Dr. William Munson is an obstetrician practicing out of Case Western Reserve University in Cleveland (Masters and Johnson were located in St. Louis). As the play begins in 1959, he and his assistant, Desiree Novak, are working with a conservative young married couple, trying to cure the husband's impotence. It quickly becomes apparent that Munson's radical methods involve the husband having relations with a sexual surrogate, Mrs. Eleanor Dial, a startling choice in the context of this traditional Midwestern society. The premise is arresting, despite Leaf's indulging in some easy sniggering he would have been wiser to avoid.
Most of the play then takes place across the next eight years, as we watch Munson's practice—devoted to healing the sexual dysfunctions of married couples—grow, to the point that he and Novak, now married after an affair and his subsequent divorce, become national celebrities. Then a court case brought by Dial exposes exactly what goes on in Munson's office, leading to a large financial settlement and severe modification of his hands-on techniques. Success rates drop, Munson eventually pursues a younger research assistant, and the couple divorces. Novak ends alone, personally unfulfilled and convinced that their research is forgotten.
Leaf covers much of the relationship between Munson and Novak in a running omniscient narration delivered by the latter. It's a clumsy and distancing device that prevents both characters from accreting. More interesting are Dial, a former prostitute married to her former pimp, and June Baker, another sexual surrogate. What motivates them to accept such employment and how they deal with its consequences are fascinating subjects insufficiently explored. Leaf also tries to dramatize the effects on Munson and Novak of their research—Novak shoots more than 7,000 films of over 270 couples having sex—but the results seem more willed than organic.
Under Leaf's somewhat studied direction, Judith Hawking is poised and confident as Novak, delivering her yards of unengaging narration lucidly. Chuck Montgomery excels at depicting Munson's shiny professional shell but fails to reveal what's underneath. Sayra Player's Dial is a standout. Sure, it's a flashy part, but Player's vibrancy and nuance help her create the most complete character on stage.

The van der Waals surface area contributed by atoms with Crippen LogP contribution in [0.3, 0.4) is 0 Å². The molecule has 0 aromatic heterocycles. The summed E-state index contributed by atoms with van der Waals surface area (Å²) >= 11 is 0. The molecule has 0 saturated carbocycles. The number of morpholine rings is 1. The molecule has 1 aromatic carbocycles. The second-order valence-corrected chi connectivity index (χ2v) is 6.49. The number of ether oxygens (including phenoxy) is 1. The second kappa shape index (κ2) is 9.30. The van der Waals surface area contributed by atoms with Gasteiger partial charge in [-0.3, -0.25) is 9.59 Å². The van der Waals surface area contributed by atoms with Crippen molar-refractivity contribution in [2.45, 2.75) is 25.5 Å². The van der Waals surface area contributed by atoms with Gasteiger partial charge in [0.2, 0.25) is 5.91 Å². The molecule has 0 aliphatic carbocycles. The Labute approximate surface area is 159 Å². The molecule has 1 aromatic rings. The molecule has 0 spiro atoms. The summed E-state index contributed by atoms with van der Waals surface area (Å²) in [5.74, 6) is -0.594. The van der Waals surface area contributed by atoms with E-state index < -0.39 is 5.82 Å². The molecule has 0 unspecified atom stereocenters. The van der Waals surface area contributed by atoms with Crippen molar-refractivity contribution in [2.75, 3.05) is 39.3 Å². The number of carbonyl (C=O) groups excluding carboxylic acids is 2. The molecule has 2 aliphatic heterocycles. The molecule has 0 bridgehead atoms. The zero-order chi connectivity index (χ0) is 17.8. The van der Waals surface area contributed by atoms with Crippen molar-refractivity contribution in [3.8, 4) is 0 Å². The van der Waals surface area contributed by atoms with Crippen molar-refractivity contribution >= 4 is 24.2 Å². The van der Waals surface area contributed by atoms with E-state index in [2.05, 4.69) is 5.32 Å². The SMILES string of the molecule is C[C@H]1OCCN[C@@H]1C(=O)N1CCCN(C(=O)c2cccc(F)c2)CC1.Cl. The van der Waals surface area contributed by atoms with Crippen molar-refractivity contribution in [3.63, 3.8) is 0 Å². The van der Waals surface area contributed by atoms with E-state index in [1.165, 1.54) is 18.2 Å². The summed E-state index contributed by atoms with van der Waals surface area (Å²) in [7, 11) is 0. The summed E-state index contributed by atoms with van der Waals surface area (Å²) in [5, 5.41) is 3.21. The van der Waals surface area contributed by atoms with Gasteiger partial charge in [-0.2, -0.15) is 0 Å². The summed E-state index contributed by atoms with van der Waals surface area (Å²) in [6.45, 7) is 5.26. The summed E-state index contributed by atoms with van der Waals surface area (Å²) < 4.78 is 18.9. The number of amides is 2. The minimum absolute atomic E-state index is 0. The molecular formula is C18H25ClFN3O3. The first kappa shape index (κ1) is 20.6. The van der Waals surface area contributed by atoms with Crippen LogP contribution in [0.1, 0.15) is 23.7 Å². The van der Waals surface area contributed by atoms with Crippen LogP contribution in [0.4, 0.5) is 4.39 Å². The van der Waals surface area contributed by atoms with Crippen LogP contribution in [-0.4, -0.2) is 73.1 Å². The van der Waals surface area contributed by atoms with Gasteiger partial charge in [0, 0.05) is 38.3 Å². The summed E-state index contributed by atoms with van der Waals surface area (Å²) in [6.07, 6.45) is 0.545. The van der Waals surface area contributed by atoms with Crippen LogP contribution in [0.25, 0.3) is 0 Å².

In multiple roles, Hugh Sinclair could find greater differences between two homosexuals seeking to be "cured" but scores as a go-for-the-jugular attorney. Ren Mathewson makes the underwritten Baker interesting, but she's less successful as Novak's mentally challenged daughter, admittedly an even thinner role. Sarah Nina Hayon and Peter O'Connor do well enough as that initial married couple and in a variety of other small parts.
A program note makes the traditional assertion that similarity to actual persons is "strictly coincidental." Alas, it's not any more convincing than the play, which would probably benefit from greater fictionalizing. The material is undoubtedly more suited to a film or miniseries, but if it's going to be a play, it needs a different, more concentrated form, with a lot less talk and a lot more action.
Presented by Rattapallax and Ram Devineni at Theatre 3, 311 W. 43rd St., 3rd floor, NYC. Jan. 13–30. Wed. and Thu., 7:30 p.m.; Fri. and Sat., 8 p.m. (212) 868-4444 or www.smarttix.com.